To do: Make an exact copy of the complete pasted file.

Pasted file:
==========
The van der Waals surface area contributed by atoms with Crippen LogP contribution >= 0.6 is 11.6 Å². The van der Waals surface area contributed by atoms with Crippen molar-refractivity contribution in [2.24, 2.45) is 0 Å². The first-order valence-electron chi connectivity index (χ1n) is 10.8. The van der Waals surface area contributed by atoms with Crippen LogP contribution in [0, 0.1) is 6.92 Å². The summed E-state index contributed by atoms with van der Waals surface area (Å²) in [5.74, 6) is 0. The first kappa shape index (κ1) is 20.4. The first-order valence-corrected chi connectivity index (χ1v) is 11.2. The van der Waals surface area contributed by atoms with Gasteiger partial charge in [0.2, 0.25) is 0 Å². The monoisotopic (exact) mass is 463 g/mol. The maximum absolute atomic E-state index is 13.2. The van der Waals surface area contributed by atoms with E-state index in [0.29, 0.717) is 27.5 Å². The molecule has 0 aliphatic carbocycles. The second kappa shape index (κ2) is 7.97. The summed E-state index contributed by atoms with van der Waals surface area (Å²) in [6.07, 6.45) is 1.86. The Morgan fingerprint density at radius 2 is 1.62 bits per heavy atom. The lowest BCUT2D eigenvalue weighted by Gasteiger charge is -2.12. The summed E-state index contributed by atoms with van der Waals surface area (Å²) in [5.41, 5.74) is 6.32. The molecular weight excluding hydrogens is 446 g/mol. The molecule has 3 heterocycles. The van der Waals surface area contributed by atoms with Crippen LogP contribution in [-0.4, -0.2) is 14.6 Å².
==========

The van der Waals surface area contributed by atoms with Crippen LogP contribution >= 0.6 is 11.6 Å². The van der Waals surface area contributed by atoms with Crippen molar-refractivity contribution in [2.24, 2.45) is 0 Å². The first-order valence-electron chi connectivity index (χ1n) is 10.8. The van der Waals surface area contributed by atoms with Crippen LogP contribution in [0, 0.1) is 6.92 Å². The summed E-state index contributed by atoms with van der Waals surface area (Å²) in [5.74, 6) is 0. The first kappa shape index (κ1) is 20.4. The first-order valence-corrected chi connectivity index (χ1v) is 11.2. The van der Waals surface area contributed by atoms with Gasteiger partial charge in [0.2, 0.25) is 0 Å². The monoisotopic (exact) mass is 463 g/mol. The maximum absolute atomic E-state index is 13.2. The van der Waals surface area contributed by atoms with E-state index in [0.29, 0.717) is 27.5 Å². The molecule has 0 aliphatic carbocycles. The second kappa shape index (κ2) is 7.97. The summed E-state index contributed by atoms with van der Waals surface area (Å²) in [6.07, 6.45) is 1.86. The Morgan fingerprint density at radius 2 is 1.62 bits per heavy atom. The lowest BCUT2D eigenvalue weighted by Gasteiger charge is -2.12. The summed E-state index contributed by atoms with van der Waals surface area (Å²) in [5.41, 5.74) is 6.32. The molecular weight excluding hydrogens is 446 g/mol. The molecule has 3 heterocycles. The van der Waals surface area contributed by atoms with Crippen LogP contribution in [-0.4, -0.2) is 14.6 Å².